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Fire Me Now!

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So, as harsh as everyone (including me) has been on baseball analysts whose predictions were less-than-right-on this playoff season, I don't think that even the most astute baseball mind--or the most adept fortune-teller--could have predicted this outcome. Nico pointed out some commonalities between the A's and the Tigers this post-season, two teams that swept their competition, only to turn right around and let everything fall apart in their next series. For me, the only consistency about the 2006 post-season is that the opposite of everything I thought would happen, actually did.

Mark Newman from MLB.com makes a similar point in the front page article yesterday:

There was no Subway Series. Johan Santana didn't beat Barry Zito in the opener at home. Neither runner scored under Paul Lo Duca's tag. Carlos Beltran didn't hit the pennant-winning grand slam. Detroit pitchers couldn't hit any mitt but the catcher's. An 83-win regular season didn't matter, Jeff Weaver's 8-14 record didn't matter, and who says you have to draft players much taller than 5-foot-7?

  • When I initially learned that the A's were playing the Twins, I was devastated, thinking a sure first-round exit was in store. I saw the Tigers as the team that they were the end of the season, and in the World Series; a team that we had a better-than-average chance of beating. And going up against Johan Santana with our Barry Zito seemed a recipe for a 0-1 start in the series. However, we won that game, much to the surprise of even the most stalwart Zito supporter.
  • Despite us being up 2-0, I still found myself surprised that we won the ALDS. Color me pessimistic, but there have been four recent seasons when we haven't, and with the pattern of this roller-coaster season, I wouldn't have put it past the A's to at least make it interesting. I was stunned at how easily the final series win came.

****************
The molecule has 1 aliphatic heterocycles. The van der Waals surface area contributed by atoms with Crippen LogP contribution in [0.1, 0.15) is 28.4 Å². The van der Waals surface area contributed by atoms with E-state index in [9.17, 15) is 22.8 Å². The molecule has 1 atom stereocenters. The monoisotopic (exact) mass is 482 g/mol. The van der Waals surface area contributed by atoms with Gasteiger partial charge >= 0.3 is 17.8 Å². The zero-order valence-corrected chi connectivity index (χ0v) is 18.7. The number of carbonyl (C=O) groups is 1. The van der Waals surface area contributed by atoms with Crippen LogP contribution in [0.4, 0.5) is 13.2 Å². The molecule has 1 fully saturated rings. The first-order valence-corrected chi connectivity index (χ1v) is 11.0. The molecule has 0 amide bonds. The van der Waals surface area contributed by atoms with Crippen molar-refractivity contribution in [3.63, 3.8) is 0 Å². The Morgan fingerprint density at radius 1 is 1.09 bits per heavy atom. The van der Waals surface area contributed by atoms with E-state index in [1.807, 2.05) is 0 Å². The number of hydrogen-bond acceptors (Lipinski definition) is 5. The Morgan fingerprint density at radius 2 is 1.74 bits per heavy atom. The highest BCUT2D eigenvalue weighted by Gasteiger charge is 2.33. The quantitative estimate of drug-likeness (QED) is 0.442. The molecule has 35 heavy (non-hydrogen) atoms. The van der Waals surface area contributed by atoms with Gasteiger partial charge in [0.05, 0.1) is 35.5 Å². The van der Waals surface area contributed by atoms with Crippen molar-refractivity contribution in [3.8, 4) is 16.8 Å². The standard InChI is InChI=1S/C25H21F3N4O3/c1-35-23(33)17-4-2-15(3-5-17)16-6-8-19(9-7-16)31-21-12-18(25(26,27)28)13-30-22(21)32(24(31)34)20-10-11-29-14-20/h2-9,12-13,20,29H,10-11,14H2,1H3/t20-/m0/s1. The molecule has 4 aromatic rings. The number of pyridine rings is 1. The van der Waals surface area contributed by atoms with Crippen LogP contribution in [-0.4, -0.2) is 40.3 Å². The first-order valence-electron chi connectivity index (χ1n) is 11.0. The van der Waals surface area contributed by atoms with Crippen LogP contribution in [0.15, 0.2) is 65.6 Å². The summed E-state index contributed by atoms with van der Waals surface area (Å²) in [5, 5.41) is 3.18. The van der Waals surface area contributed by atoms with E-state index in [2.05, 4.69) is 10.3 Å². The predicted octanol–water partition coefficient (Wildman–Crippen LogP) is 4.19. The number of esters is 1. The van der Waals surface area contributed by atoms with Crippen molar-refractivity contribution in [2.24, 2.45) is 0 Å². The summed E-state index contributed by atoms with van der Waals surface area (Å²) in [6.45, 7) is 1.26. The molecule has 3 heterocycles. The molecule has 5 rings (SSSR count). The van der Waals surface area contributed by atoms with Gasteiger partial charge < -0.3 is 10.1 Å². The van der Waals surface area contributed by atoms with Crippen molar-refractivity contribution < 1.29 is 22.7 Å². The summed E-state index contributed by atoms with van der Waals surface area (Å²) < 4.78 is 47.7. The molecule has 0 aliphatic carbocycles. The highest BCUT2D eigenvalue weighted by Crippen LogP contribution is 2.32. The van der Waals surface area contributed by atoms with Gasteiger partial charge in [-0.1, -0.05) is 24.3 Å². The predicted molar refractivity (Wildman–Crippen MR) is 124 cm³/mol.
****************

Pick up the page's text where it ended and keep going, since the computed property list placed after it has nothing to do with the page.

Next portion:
• Once they were knocked into the Wild Card slot, I never thought we would see the Tigers in the playoffs. Like most people, despite their amazing pitching potential, I never thought the Tigers could defeat the Yankees' lineup in a short series. The Tigers did just that, and it wasn't even close.
  • Once the A's defeated the Twins, and were slated for the Tigers, I expected that series to be--at the very minimum--a great display of baseball. I guess I was half-right. The Tigers played great baseball. With the lone exception of Milton Bradley, the A's didn't show up.
  • I absolutely expected the Mets to beat the Cardinals in the NLCS. I didn't even think it would be close. Yet...it was close, and to my surprise, the Cardinals ended up victorious.
  • I thought the Tigers would beat the Cardinals, possibly in four. We all know how that ended up.

However, I will say that there was one thing that I could have guaranteed, and it did happen. Baseball columnists everywhere got their heart, grit, and intangible model. It may not have been Derek Jeter, but heck, David Eckstein is close enough, right?

So...all that to say that one of two things is true for me right now: Either the playoffs are a crap shoot, or all those years of watching baseball have been for naught, since by my calculations, I'm was a really terrible 0 for 6 in the above postseason predictions.

[jumps on bandwagon]

Craps, anyone?